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Good post. I've thought about this a lot recently. Perhaps it's more natural to do so when one ages. There are so many things in life that are completely beyond our control. So many things happen seemingly at random. I've done well in life but much of that success is attributable to events beyond my control. For example, being born in Canada to educated caring parents at a time when there were limitless possibilities, having had good health my whole life are things that were all just pure good fortune.

It's not always a matter of good choices. Blind luck plays a bigger part than we like to think. For example it always irritated me when people would say things like "You're lucky you have a good company pension". Lucky? I chose that job partly because of the pension and benefits and dragged myself into it for 35 years to get that pension. Was it luck or good choices and perseverance that got me my pension? Then I think of people with more abilities than me who chose to work at Nortel thinking that was a secure job with a great future and an excellent pension plan and they ended up losing their jobs and their pension so it's fair to say that chance plays a bigger role in life than we like to think.
 

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Discussion Starter · #6 ·
Also there is an interesting thing, those with positive attitudes who think they're lucky and opportunity is out there tend to see more opportunities and have better luck.
I'm not dismissing the positive attitude and all of the opportunities. I work towards high willpower, always positive and seeing an amazing amount of opportunities.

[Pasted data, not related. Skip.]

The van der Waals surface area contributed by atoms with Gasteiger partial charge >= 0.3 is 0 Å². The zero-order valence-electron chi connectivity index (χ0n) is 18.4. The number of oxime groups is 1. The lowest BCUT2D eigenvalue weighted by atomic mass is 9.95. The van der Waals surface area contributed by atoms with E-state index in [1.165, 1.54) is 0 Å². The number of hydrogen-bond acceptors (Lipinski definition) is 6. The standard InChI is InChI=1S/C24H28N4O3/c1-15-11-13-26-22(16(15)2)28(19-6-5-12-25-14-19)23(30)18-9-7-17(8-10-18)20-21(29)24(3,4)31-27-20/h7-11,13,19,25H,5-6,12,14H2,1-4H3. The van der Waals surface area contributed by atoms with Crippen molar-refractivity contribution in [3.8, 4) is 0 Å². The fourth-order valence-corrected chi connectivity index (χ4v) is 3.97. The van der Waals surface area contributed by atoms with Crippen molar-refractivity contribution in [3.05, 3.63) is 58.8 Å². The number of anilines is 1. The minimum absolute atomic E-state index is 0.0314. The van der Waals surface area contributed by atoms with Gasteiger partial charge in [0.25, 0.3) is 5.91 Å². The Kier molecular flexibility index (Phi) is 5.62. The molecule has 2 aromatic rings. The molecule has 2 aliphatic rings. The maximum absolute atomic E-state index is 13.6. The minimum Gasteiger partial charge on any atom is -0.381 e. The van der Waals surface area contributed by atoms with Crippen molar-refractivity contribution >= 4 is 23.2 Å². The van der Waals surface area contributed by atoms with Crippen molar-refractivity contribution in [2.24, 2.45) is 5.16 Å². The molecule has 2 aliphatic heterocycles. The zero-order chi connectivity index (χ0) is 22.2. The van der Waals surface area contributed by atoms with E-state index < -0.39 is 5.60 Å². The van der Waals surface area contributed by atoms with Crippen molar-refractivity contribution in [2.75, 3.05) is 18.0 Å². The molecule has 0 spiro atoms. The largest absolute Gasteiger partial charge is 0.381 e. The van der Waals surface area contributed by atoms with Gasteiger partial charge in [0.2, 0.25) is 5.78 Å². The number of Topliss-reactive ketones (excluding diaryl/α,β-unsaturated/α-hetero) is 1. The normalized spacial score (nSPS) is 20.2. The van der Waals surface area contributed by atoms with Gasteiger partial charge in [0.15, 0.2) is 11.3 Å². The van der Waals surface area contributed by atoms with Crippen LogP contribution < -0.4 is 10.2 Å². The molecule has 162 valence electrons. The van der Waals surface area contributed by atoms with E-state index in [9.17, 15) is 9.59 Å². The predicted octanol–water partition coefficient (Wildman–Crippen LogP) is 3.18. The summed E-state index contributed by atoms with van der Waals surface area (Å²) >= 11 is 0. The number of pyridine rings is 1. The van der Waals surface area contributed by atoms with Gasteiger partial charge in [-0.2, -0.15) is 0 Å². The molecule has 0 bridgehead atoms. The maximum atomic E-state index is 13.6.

But even with an amazing amount of opportunities, the outcome is unknown. Worse, it can lead to the paradox of choice.

And how come am I positive, never stressed out, always accepting my decisions, seeing opportunities? Because of a series of uncontrolled events that shaped me that way. Still comes down to luck.

And because I know that I can't know before hand if a decision is good or bad, the most important thing to me that helps me with life is to fully accept every single decision I take before taking that decision.

Guess what. I didn't want a child. I've met a girl who wanted a child. Now I have a child. Who knows what was the better decision. I could've stick to the idea of not having a child and have a wonderful life which would've been totally different than the one I'm currently having. The important aspect is only to accept the decision that we take and to see the outcome as a positive outcome, no matter what it leads to.
 

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I'm not dismissing the positive attitude and all of the opportunities. I work towards high willpower, always positive and seeing an amazing amount of opportunities.

But even with an amazing amount of opportunities, the outcome is unknown. Worse, it leads to the paradox of choice.

And how come am I positive, never stressed out, always accepting my decisions, seeing opportunities? Because of a series of uncontrolled events that shaped me. Still comes down to luck.

And because I know that I can't know before hand if a decision is good or bad, the most important thing to me that helps me with life is to fully accept every single decision I take before taking that decision.